Common Bonds of Caregiving

Common Bonds of Caregiving

What is caregiving and how do you define a family caregiver? What is the common thread that ties together those of us who care for spouses, children, parents, siblings, partners or friends who are chronically ill, frail, or disabled?

It certainly isn't the tasks of caregiving.

  • They vary so much, from helping a developmentally delayed child learn new skills, to taking an aging parent to frequent doctors appointments, or suctioning a spinal chord injured spouse virtually every hour every day.

It surely isn't the number of years involved.

  • Caregiving can last a few short months. It can last three to five years. At times, caregiving is a lifetime commitment.

Location varies from situation to situation.

  • Although most caregiving goes on in the home, and most caregivers and recipients live under the same roof, talk to anyone whose parent is in a nursing home and you'll quickly learn that caregiving doesn't end when someone else is responsible for day to day care, or when caregiving takes place long distance.

If it isn't the responsibilities or tasks, and it is not the length of time, if it isn't the location - what is the essential bond of caregiving?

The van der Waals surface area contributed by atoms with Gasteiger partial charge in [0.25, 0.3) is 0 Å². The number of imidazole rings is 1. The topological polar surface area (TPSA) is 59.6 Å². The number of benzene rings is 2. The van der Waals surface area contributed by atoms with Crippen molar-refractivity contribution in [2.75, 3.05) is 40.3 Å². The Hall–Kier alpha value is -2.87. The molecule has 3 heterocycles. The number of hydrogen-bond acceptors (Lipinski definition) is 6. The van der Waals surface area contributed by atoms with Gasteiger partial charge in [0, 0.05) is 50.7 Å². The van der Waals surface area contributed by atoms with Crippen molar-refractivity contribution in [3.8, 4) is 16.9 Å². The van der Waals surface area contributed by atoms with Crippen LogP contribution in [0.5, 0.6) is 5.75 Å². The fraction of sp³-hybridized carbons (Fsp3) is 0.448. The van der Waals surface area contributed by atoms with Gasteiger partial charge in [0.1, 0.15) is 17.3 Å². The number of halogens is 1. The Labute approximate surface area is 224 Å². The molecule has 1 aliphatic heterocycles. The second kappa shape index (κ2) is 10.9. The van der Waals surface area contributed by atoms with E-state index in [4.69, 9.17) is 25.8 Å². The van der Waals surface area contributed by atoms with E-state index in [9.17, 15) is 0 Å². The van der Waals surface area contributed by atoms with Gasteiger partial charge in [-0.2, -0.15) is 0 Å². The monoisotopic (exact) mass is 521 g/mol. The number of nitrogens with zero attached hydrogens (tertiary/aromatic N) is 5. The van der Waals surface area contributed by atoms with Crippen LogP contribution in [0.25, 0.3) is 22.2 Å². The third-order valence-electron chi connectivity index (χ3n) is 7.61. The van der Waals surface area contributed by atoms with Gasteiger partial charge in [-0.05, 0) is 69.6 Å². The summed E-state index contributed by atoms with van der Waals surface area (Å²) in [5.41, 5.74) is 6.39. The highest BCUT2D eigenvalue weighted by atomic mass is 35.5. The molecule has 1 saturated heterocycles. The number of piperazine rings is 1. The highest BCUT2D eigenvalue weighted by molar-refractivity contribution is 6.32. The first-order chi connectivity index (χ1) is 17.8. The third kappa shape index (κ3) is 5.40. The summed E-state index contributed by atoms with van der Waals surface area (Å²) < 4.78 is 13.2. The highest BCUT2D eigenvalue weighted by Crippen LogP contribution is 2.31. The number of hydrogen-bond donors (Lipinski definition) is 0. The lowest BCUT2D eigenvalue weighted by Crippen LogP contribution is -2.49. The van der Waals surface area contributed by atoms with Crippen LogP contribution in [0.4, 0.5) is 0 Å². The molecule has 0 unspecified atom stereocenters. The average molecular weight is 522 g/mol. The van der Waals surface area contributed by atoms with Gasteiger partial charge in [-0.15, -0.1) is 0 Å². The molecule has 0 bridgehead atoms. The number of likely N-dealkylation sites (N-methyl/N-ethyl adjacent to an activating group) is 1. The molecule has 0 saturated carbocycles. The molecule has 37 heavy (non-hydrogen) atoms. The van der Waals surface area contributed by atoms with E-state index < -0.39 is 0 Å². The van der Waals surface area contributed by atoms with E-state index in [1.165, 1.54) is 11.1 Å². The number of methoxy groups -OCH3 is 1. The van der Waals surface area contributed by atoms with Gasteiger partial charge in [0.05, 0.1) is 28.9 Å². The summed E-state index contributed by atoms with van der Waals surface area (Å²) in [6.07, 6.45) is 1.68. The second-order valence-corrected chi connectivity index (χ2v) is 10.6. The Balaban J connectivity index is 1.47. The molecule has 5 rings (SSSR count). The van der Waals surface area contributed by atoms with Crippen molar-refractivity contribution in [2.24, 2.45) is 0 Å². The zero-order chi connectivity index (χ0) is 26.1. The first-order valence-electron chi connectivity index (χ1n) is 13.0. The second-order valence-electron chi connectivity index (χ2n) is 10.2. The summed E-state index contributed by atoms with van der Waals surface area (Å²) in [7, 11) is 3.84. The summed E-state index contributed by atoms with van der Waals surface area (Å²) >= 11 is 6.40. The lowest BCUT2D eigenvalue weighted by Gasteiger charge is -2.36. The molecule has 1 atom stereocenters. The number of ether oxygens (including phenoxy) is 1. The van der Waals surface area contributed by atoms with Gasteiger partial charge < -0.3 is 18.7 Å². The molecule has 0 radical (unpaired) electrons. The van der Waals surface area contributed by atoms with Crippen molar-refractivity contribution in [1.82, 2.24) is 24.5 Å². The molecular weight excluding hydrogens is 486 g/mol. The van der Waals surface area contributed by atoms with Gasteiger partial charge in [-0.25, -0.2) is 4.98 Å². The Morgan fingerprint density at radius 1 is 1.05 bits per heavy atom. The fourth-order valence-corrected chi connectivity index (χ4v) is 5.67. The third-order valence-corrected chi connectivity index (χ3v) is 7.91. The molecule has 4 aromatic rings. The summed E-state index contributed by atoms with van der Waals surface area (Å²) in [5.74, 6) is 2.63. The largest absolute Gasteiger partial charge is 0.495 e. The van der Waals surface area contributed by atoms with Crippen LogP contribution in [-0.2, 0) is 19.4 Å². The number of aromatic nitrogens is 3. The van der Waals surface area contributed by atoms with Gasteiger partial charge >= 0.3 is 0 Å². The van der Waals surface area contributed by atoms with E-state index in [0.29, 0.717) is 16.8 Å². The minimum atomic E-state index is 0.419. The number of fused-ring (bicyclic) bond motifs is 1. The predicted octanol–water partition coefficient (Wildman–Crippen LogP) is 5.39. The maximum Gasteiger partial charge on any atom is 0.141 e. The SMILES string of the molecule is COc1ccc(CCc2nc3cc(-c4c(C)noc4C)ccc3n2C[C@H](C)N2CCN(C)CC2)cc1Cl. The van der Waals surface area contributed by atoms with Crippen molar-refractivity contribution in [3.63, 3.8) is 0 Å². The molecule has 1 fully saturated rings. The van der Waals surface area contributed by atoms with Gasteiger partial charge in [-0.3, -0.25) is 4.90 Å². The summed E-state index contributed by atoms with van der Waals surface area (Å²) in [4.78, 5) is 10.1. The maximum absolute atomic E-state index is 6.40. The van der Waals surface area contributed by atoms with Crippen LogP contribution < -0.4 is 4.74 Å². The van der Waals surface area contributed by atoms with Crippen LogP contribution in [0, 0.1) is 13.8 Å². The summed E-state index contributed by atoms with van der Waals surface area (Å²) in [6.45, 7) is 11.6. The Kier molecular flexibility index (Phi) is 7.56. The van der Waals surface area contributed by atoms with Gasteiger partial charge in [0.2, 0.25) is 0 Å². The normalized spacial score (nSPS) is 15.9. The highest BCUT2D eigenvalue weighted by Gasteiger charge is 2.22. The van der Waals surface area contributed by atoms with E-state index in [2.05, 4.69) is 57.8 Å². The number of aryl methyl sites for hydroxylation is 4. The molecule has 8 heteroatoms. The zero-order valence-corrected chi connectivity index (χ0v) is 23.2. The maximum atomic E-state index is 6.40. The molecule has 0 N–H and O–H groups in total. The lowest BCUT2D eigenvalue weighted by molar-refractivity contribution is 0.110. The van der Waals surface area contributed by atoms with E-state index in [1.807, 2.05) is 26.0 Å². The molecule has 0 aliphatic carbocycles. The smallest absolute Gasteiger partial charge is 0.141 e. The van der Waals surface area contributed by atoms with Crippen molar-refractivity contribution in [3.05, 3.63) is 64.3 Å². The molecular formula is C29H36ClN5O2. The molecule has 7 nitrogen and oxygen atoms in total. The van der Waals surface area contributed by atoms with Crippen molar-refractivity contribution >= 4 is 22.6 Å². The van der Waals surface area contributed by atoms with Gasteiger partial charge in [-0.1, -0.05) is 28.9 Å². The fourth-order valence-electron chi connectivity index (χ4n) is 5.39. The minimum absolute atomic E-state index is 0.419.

In 1994, when the National Family Caregivers Association (NFCA) conducted its first caregiver member survey, we were seeking to find that common bond, to define the link between all caregivers. We found in no uncertain terms that the common bond of caregiving is its emotional impact. In 1997 when we surveyed our members again, we found the same thing.

The Common Bond of Caregiving are:

  • The intense sadness we feel because someone we care about has suffered a brain injury, is losing their mobility, will never achieve normal life functioning. It is the sadness that comes from wanting the miracle of normalcy.
  • The upheaval of changing family dynamics that occurs because life has been turned upside down and because there is no set timetable for working through the painful stages of grief which caregivers and care receivers all experience in their own personal and private way.
  • The sense of isolation that comes from living outside the norm, from having everyday activities of life - dressing; walking; toileting; breathing, thinking clearly - that everyone else takes for granted, become such a big focus in your own life.
  • The frustration we all experience because it is so hard to get things done, because non-caregivers just don't understand, because healthy people park in handicapped parking spots, and because people who are supposed to have the answers often don't.
  • The stress we feel because we don't have enough leisure or personal time, and the common bond of caregiving is unfortunately often the severe depression that so many of us suffer.
  • It is the fortitude to go on despite the pain It is the wellspring of hope we always dip into. It is the power to make a difference. It is the clever way we solve a difficult problem. It is the knowledge that we have been tested by fire, and we have survived.

Source: National Family Caregivers Association (NFCA)